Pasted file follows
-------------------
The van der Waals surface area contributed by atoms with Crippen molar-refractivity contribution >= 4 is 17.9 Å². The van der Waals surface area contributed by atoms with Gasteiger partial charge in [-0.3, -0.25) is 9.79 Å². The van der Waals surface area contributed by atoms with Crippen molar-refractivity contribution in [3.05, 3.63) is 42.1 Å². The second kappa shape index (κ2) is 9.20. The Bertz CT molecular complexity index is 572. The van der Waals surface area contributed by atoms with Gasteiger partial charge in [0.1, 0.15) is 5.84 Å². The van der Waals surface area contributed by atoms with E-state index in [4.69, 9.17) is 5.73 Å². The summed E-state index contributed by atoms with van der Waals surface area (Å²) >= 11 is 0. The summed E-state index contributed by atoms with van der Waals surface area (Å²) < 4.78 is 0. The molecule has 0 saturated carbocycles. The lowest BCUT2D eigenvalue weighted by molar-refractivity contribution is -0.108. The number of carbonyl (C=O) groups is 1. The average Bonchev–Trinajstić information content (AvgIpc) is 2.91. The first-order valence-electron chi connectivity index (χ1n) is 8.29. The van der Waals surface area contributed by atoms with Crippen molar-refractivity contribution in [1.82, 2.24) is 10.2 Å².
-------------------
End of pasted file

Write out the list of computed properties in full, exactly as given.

The van der Waals surface area contributed by atoms with Crippen molar-refractivity contribution >= 4 is 17.9 Å². The van der Waals surface area contributed by atoms with Gasteiger partial charge in [-0.3, -0.25) is 9.79 Å². The van der Waals surface area contributed by atoms with Crippen molar-refractivity contribution in [3.05, 3.63) is 42.1 Å². The second kappa shape index (κ2) is 9.20. The Bertz CT molecular complexity index is 572. The van der Waals surface area contributed by atoms with Gasteiger partial charge in [0.1, 0.15) is 5.84 Å². The van der Waals surface area contributed by atoms with E-state index in [4.69, 9.17) is 5.73 Å². The summed E-state index contributed by atoms with van der Waals surface area (Å²) >= 11 is 0. The summed E-state index contributed by atoms with van der Waals surface area (Å²) < 4.78 is 0. The molecule has 0 saturated carbocycles. The lowest BCUT2D eigenvalue weighted by molar-refractivity contribution is -0.108. The number of carbonyl (C=O) groups is 1. The average Bonchev–Trinajstić information content (AvgIpc) is 2.91. The first-order valence-electron chi connectivity index (χ1n) is 8.29. The van der Waals surface area contributed by atoms with Crippen molar-refractivity contribution in [1.82, 2.24) is 10.2 Å².